Later On

A blog written for those whose interests more or less match mine.

The neurophysiology of synaesthesia

with one comment

Synaesthesia (conflating senses—the punch line of an old scifi story in which a blow to the head caused synaesthesia in the protagonist, leading to an operation to correct the problem, was that he recovered from the anesthesia and said, “What smells purple?”) seems to be a lot more common than was originally thought.
This post explains the neuropsychology of synaesthesia. It begins:

In the 1880s, Francis Galton described a condition in which “persons…almost invariably think of numerals in visual imagery.” This “peculiar habit of mind” is today called synaesthesia, and Galton’s description clearly defines this condition as one in which stimuli of one sensory modality elicit sensations in another of the senses.

There are several different kinds of synaesthesia, and the condition is now known to be far more common than was previously thought. Galton was describing a specific type of synaesthesia, called grapheme-colour synaesthesia, in which printed numbers or letters elicit the sensation of specific colours. The Nobel Prize-winning physicist Richard Feynman, who reported seeing equations in colour, was a grapheme-colour synaesthete, while the expressionist artist Wassily Kandinsky, in whom musical tones elicited specific colours, was a tone-colour synaesthete. Kandinsky used his synaesthesia to inform the artisitic process – he tried to capture on canvass the visual equivalent of a symphony. There is also a type of synaesthesia called mirror-touch synaesthesia, which was discovered only very recently (see below).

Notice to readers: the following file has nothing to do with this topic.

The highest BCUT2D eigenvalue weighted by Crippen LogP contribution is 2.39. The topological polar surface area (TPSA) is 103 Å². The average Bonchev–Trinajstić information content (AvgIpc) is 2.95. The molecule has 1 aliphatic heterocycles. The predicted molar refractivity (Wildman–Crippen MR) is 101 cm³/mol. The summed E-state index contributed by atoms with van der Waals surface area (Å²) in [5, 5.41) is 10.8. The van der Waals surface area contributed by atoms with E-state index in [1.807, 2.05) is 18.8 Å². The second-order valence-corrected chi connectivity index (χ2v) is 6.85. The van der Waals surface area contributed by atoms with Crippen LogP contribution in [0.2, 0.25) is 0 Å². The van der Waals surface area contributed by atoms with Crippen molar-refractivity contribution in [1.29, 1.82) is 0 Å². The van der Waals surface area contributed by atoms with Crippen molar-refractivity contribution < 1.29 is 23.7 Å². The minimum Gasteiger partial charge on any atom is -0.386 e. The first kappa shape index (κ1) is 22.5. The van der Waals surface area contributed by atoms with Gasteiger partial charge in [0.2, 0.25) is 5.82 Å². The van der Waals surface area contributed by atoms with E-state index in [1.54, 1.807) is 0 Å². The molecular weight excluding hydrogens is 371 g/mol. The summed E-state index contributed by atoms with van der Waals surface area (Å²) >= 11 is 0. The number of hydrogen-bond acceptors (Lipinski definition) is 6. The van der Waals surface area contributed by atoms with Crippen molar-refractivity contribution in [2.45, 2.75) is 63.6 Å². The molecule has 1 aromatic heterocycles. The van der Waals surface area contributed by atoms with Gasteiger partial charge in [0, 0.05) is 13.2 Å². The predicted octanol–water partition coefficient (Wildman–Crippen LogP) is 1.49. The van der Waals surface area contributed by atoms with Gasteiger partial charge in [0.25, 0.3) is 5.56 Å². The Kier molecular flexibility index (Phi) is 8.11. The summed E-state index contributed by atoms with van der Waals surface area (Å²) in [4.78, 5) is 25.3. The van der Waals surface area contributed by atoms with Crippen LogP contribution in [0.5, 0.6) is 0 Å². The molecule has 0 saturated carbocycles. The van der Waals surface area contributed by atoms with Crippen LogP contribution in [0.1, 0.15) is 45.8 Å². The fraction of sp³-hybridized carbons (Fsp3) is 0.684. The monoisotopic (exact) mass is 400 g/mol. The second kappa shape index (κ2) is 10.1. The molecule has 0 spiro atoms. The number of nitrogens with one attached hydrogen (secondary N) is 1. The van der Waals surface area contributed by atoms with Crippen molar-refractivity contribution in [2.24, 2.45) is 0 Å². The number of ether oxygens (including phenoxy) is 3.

There are a number of theories which seek to explain synaesthesia in terms of neurobiological mechanisms. One of them holds that synaesthetes have unusual connections between different sensory regions of the cerebral cortex, perhaps because a failure to prune improper, under-used or redundant synaptic connections during development of the nervous system. Thus, stimuli entering one sensory system will generate activity in another sensory system, and activity in the latter system will also evoke sensations in the synaesthete, despite an absence of the appropriate stimuli for that modality.

According to the other, …

Continue reading.

Written by Leisureguy

5 September 2007 at 1:23 pm

Posted in Daily life, Science

One Response

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  1. Some books on synesthesia: “Blue Cats and chartreuse Kittens: How synesthetes color their worlds” (Henry Holt & Company 2001)
    “The Mind of a Mnemonist”

    Like

    Praise Mbeka

    6 September 2007 at 4:54 am


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